By Rick Reinhard
Houses of worship in the U.S. are closing left and right. Up to 100,000 may close over the next several years, up from 3,750 to 7,500 per year (75 to 150 per week) in pre-Covid times. Congregations that don’t want to close are considering reusing or redeveloping their oversized, expensive, outdated real estate.
Not only faith institutions but also municipalities and communities need to prepare themselves for the decline and closure of houses of worship in their cities, towns, and villages to assess how to transform them from empty hulks into neighborhood assets.
And the processes required to affect these metamorphoses need to involve a complicated web of stakeholders—from congregations to clergy to municipal officials to neighborhood associations to developers to financiers to citizens—in order to make them come alive.
Why are churches closing?
One reason for this spate of closures is that fewer and fewer Americans consider themselves to be religious. Reporting for Gallup, Jeffrey H. Jones wrote, “U.S. church membership was 70 percent or higher from 1937 through 1976, falling modestly to an average of 68 percent in the 1970s through the 1990s. The past 20 years have seen an acceleration in the drop-off, with a 20-percentage-point decline since 1999 and more than half of that change occurring since the start of the current decade.”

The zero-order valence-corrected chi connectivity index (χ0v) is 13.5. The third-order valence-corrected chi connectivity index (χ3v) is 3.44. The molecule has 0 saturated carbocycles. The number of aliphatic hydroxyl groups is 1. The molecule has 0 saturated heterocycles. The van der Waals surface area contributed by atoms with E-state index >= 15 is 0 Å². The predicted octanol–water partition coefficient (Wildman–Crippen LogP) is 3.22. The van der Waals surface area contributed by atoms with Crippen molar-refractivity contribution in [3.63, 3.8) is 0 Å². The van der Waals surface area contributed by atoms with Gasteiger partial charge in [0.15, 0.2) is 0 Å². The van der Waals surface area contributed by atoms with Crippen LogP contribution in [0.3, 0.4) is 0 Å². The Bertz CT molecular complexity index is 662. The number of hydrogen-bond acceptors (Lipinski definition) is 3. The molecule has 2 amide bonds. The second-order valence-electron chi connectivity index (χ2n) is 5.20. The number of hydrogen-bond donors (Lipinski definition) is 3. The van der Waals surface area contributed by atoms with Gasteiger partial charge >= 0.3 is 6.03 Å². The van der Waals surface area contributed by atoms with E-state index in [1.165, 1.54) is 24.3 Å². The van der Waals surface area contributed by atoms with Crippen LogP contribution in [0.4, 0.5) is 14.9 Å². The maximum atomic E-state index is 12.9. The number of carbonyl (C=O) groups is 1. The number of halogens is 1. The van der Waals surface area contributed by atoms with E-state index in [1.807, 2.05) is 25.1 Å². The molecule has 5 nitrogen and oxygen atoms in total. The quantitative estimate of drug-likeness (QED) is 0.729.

A second reason is the increasing costs of managing real estate, especially aging real estate. If it costs $5 per square foot (while paying no property taxes) to operate a church, that would mean a modestly sized 10,000-square-foot church building would cost $70,000 per year, roughly the equivalent of each of the 100 members—man, woman, and child—placing a $20 bill in the collection plate 35 weeks per year, just to support the cost of the real estate, never mind other expenses. The median size congregation of one denomination in one state I am familiar with was 49, hardly robust enough to financially support a structure.